Many of my “new” young parents worry (haven’t we all?) and one of the new comments I have started to hear is “why is my baby not crawling?” Well, for one reason, they are only 6 months old!  I know we are expecting children to achieve some milestones at younger and younger ages, an example of this is reading.  But while not all children are ready to read at 4-5 years, MOST children do not crawl until they are around 9 months of age. 

I am suddenly having moms and a few dads ask me how to “teach their baby to crawl”?   What???  This is new to me.  I wish I could remember   each of my own children as they learned to crawl. It is just a foggy memory now, but I do remember that suddenly they were mobile, and that changes everything! 

Babies instinctively want to move and explore their environment. For most babies, if you have been doing “tummy time”, which is followed by your baby learning to sit, they suddenly figure out how to go from the sitting position back to their tummy.   Why?  That maneuver is the precursor to learning to crawl.  They just do it!  You need to put them on the floor and let them figure it out. You DO NOT need to crawl around the house.  

While you will have to help “teach” your child to walk, in a manner of speaking, they WILL just crawl if given the opportunity.  That means putting them down and letting them figure out how to move. I had one mother who asked me if “her baby could sit in the grass?”  She was afraid to even let the child touch the ground. Other parents are worried that it is “too dirty” for their child to sit on the floor and crawl.  The world is full of dirt, grass and who knows what else, but children have to spend some time on the floor to learn to crawl.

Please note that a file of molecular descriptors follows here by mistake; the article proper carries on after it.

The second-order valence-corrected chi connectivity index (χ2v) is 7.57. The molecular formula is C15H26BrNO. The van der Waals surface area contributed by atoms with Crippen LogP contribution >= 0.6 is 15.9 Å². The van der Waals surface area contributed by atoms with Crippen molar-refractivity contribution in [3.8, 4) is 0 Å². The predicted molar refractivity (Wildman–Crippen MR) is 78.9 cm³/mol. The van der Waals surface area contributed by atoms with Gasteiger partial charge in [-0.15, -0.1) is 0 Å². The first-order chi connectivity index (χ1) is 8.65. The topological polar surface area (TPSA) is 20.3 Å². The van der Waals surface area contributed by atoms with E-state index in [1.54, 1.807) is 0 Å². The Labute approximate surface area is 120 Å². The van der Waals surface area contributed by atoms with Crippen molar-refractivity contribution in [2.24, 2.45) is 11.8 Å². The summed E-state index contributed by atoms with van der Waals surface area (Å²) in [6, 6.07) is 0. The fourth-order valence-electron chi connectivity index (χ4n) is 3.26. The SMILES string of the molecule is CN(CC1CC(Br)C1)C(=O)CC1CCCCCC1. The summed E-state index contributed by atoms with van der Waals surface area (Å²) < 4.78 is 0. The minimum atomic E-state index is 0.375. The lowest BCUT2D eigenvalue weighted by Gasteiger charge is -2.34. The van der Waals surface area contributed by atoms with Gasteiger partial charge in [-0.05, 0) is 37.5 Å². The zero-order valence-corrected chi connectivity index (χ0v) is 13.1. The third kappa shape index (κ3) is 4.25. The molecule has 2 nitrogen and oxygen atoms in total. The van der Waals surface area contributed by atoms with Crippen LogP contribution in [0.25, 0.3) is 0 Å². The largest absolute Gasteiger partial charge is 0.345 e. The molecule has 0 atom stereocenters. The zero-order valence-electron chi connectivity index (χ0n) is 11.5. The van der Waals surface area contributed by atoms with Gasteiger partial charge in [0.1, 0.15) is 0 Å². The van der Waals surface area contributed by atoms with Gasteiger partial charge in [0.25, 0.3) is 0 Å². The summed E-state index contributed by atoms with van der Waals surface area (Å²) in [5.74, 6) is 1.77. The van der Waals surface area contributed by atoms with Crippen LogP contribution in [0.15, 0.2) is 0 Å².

Take home message....no instructions for a baby to crawl, they just figure it out, and we parents figure out that some of the things our wonderful children accomplish are despite us!

Daily Dose

Why Parental Emotion Always Takes Over

1:30 to read

Why do parents let their emotions take over their child's diagnosis? Because we love out children and want the best for them. I was seeing patients in the office this week and noticed a young mother and her two daughters who had been in my office frequently in the last several months. Yes, it is the season for more visits to the pediatrician but she seemed to be in the office fairly often.   She was in this day with her 3 year old daughter who had complained of a “tummy” ache, and she was convinced that her daughter had appendicitis.